The latest version of Android—version 5.0, a.k.a. “Lollipop”—is taking its sweet time making it to Android phones and tablets. My Nexus 7 Android tablet only got the update a few weeks ago, and my newish Motorola G is still waiting for its own flavor of Lollipop.
That said, Lollipop is worth the wait thanks to a bevy of flashy new features, particularly one that’s quite overdue: “Priority” mode, which gives Android phones and tablets something akin to iOS’s “Do Not Disturb” feature.
Up until the arrival of Lollipop, there were only a couple of ways to silence your rings, beeps, and other Android notifications.
One was to double-click the volume-down button, which enabled the simple but relatively effective “silent” mode. I say “relatively” effective because the Android alarm clock has a habit of overriding silent mode unless you tweak a setting within an individual alarm. There’s also no way to put silent mode on a schedule—such as say, from 10 p.m. to 6 a.m. each day.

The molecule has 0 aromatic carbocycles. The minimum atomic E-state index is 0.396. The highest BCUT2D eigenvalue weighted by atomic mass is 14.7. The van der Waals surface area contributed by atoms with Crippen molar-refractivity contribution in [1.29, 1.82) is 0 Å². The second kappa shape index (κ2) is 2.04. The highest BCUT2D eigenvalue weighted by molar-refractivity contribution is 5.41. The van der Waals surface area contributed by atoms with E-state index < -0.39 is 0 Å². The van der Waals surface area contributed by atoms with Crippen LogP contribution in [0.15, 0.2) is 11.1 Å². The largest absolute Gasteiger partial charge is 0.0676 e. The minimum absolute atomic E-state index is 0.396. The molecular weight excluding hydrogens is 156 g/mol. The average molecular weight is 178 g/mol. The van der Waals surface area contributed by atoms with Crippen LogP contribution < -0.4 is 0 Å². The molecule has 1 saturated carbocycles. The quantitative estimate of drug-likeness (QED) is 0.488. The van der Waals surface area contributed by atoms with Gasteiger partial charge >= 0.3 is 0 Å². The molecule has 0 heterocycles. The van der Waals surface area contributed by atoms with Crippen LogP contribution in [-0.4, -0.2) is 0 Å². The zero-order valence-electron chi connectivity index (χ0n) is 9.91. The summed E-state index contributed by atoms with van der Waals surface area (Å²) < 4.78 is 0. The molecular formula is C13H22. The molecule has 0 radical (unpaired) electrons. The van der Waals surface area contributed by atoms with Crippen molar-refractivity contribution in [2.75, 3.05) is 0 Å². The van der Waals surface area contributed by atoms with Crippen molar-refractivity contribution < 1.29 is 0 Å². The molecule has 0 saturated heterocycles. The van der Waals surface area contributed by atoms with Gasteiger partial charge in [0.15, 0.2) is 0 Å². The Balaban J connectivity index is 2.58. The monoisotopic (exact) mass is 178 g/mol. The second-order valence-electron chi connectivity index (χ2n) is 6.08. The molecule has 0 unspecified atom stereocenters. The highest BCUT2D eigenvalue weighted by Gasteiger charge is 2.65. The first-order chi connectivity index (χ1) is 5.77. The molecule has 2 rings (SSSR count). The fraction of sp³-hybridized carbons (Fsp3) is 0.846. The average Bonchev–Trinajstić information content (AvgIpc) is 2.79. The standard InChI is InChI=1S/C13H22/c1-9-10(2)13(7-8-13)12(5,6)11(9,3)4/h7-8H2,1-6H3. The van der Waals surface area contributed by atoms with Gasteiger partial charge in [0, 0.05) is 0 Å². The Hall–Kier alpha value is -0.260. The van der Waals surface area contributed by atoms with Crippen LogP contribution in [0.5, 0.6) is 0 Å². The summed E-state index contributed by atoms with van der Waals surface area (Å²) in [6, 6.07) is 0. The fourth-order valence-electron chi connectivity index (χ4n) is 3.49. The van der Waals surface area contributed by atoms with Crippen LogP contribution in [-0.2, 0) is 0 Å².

The other method for keeping your Android device quiet was was to find a third-party “do not disturb”-type apps in the Google Play store, but they’re of wildly varying quality and effectiveness; you can find some of my recommendations in this PCWorld article.
Lollipop’s “Priority” mode finally brings some of the best features from third-party “do not disturb” apps—such as quiet times and lists of “priority” callers—to the standard Android operating system.
Just double-click the volume-down button, and a pop-up window with a volume slider and three options will appear: None, which silences all your Android alerts, including alarms; Priority, which lets certain notifications and callers through, depending on your own custom settings; and All, which enables all your alerts.
Tap the Settings icon from “Priority” mode to pick and choose which alerts will get through during quiet time; for example, whether messages warrant an alert, which callers make the cut, and whether you’d like a regular “downtime” schedule.
You can also activate Priority mode and set it to turn off automatically after, say, an hour or two—a handy feature that’s missing in iOS’s “Do Not Disturb” mode, which I occasionally turn on during the day but forget to switch it back off.
All in all, pretty nice—but again, you’ll have to be patient until your particular Android phone or tablet gets the big Lollipop update. Here’s a recent Digital Trends article that details which makes and models of Android devices are next in line.